Bruce Dickinson – Scream for me Brazil – Review

Bruce Dickinson

Scream for me Brazil (Air Raid)
by Tim Den

No introductions needed here. If you don’t know who Bruce Dickinson is, you’re reading the wrong magazine. Okay, now that we’ve gotten the young ‘uns out of here, us old geezers can sit back and talk nerdily about the man whose voice we obssessed over during middle and high school (I swear I don’t still sit in my room, eyes rolled back, every hair on my body raised, memorizing every word the man spits out. I swear…). The cultural and musical impact of Iron Maiden aside (if the band got a quarter every time new groups named them as an influence, the five [now six] old Brits and their offspring would never have to work again), Dickinson is simply the man. Air Raid Siren he is, and much, much more as Scream for me Brazil proves. Eighteen years after he became an icon as the power metal frontman, he still sounds vital, fresh, and as daring to progress with the times as his old band wasn’t. Performing material mainly off of his last two studio records, The Chemical Wedding and Accident of Birth, Dickinson’s solo material sounds so “with the times” that one has to wonder why he abandoned it to return to the band that made Virtual XI (maybe he’ll bring some of his solo brilliance into that dying horse – one can only hope). This live record shows Dickinson as not only an operatic yeller, but a powerhouse in his midrange, as well as maestro of atmosphere. He’s learned from the new generation of metal bands who he helped to inspire, incorporating their crunch and heaviness into his repetoir without losing his trademark melodies. The result? What “nü metal” should’ve sounded like. Slabs of bad-ass riffing – groove-oriented and usually tuned-down – but intricate in the vocal lines and dynamic structures. This combination creates the eerie atmosphere of say, Fear Factory, but with the classic Maiden melodies that made you sing ’til you lost your voice. Modern yet classic, what could be better?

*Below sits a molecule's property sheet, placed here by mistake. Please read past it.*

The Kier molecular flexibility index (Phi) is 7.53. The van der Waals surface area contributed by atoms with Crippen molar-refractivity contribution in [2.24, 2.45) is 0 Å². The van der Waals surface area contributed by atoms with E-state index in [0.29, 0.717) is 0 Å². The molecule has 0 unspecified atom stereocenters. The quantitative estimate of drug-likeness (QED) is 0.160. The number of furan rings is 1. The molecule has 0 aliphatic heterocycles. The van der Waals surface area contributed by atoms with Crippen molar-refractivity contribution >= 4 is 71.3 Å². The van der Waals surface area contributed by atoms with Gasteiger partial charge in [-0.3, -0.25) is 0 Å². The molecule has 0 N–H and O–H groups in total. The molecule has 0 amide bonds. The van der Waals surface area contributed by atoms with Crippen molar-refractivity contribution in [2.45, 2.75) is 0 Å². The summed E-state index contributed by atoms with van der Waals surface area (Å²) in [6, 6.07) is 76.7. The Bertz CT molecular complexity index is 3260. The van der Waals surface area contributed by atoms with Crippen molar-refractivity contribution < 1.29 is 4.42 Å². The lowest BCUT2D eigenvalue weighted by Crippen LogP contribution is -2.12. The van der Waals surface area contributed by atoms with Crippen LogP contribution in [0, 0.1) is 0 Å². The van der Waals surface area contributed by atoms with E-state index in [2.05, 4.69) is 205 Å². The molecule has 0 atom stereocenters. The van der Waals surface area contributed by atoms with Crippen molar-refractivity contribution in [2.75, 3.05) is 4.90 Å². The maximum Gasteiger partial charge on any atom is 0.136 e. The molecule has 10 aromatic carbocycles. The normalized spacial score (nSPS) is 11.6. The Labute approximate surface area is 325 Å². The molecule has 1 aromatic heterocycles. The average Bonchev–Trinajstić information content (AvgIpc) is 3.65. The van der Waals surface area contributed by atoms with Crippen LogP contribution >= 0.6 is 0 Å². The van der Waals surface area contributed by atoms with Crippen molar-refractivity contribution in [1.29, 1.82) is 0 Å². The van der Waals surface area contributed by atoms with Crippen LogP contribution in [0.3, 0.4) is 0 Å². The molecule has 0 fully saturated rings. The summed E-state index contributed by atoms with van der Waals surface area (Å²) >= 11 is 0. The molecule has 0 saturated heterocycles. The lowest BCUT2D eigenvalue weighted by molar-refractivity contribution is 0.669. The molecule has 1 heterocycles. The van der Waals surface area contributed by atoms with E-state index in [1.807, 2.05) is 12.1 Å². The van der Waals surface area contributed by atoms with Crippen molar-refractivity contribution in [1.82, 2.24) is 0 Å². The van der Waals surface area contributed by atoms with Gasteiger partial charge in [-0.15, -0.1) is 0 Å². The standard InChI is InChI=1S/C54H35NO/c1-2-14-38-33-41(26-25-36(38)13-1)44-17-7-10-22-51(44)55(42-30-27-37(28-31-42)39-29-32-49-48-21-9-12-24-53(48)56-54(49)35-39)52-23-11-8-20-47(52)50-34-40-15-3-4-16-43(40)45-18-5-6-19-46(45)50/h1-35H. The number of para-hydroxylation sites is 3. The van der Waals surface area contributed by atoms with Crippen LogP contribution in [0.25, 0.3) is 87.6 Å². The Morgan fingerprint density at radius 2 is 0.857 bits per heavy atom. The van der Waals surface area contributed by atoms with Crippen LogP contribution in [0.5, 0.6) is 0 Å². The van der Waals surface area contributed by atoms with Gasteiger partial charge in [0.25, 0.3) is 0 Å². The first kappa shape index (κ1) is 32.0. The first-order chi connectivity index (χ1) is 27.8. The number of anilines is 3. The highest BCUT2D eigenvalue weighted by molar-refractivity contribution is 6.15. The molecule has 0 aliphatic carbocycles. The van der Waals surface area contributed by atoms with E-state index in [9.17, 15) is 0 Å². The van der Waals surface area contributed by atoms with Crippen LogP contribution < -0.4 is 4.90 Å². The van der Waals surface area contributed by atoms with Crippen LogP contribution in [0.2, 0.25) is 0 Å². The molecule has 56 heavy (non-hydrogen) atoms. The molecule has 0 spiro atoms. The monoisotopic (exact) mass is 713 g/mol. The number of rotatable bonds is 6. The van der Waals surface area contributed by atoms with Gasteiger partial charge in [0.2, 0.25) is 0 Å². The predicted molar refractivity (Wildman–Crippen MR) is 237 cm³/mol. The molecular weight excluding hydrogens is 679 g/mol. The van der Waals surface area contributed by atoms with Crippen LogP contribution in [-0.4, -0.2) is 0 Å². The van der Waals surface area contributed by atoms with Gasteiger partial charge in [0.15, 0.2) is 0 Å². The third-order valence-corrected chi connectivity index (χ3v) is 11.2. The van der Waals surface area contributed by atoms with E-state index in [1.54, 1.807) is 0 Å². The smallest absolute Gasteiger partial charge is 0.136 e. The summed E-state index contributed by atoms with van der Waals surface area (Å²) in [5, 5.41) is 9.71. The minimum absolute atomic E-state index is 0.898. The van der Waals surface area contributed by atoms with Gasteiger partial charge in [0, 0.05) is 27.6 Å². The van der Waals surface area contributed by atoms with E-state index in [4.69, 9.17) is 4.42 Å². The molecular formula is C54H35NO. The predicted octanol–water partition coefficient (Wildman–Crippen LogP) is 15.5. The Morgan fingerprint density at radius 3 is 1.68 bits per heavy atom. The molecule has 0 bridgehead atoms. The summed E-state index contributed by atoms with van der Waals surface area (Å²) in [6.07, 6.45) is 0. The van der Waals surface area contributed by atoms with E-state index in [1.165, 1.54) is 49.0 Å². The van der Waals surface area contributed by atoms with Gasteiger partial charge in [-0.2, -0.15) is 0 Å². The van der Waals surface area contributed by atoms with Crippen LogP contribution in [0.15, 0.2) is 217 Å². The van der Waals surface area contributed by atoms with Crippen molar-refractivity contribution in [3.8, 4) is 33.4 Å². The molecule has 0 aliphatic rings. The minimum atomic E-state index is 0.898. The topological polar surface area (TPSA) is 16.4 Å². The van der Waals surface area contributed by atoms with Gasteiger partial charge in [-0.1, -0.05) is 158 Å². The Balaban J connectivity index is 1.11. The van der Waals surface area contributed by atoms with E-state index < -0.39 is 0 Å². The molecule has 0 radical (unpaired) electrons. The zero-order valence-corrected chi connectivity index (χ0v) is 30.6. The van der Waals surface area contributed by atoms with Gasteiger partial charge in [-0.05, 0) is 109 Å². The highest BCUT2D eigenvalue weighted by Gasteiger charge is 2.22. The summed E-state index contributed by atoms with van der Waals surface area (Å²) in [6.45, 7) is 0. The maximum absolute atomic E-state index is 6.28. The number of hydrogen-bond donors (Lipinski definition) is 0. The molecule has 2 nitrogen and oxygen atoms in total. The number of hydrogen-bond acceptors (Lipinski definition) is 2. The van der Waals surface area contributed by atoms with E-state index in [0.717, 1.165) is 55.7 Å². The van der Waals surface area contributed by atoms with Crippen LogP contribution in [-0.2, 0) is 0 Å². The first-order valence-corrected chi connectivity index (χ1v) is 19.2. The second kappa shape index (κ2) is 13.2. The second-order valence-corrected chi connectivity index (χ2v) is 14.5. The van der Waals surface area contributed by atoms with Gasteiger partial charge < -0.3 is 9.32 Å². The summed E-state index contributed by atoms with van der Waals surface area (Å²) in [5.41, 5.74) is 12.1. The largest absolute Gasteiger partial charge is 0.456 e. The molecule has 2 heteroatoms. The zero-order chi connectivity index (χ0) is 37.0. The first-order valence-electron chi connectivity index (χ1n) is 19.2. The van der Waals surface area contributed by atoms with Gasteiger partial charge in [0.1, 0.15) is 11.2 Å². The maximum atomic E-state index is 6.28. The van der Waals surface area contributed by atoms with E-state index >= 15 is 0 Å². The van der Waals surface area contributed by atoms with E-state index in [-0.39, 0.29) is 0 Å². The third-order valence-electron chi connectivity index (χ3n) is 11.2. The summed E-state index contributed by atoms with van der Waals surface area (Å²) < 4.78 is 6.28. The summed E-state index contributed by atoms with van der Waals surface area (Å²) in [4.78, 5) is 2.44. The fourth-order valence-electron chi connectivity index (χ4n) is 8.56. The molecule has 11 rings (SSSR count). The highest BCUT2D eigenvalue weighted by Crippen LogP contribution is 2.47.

Not that I’m disappointed in hearing Dickinson’s return to Maiden (because let’s face it: anything is better than Blaze Bayley [even though they could have the guy from Kingofthehill singing and I’d still buy the records]), but I can’t help but wonder what would’ve happened if Dickinson kept progressing as a solo artist (which was “upward”). Scream for me Brazil shows that, unlike many other NWOBHM frontman-gone-solo outtings, Dickinson has actually never sounded so “with it.” This man is god.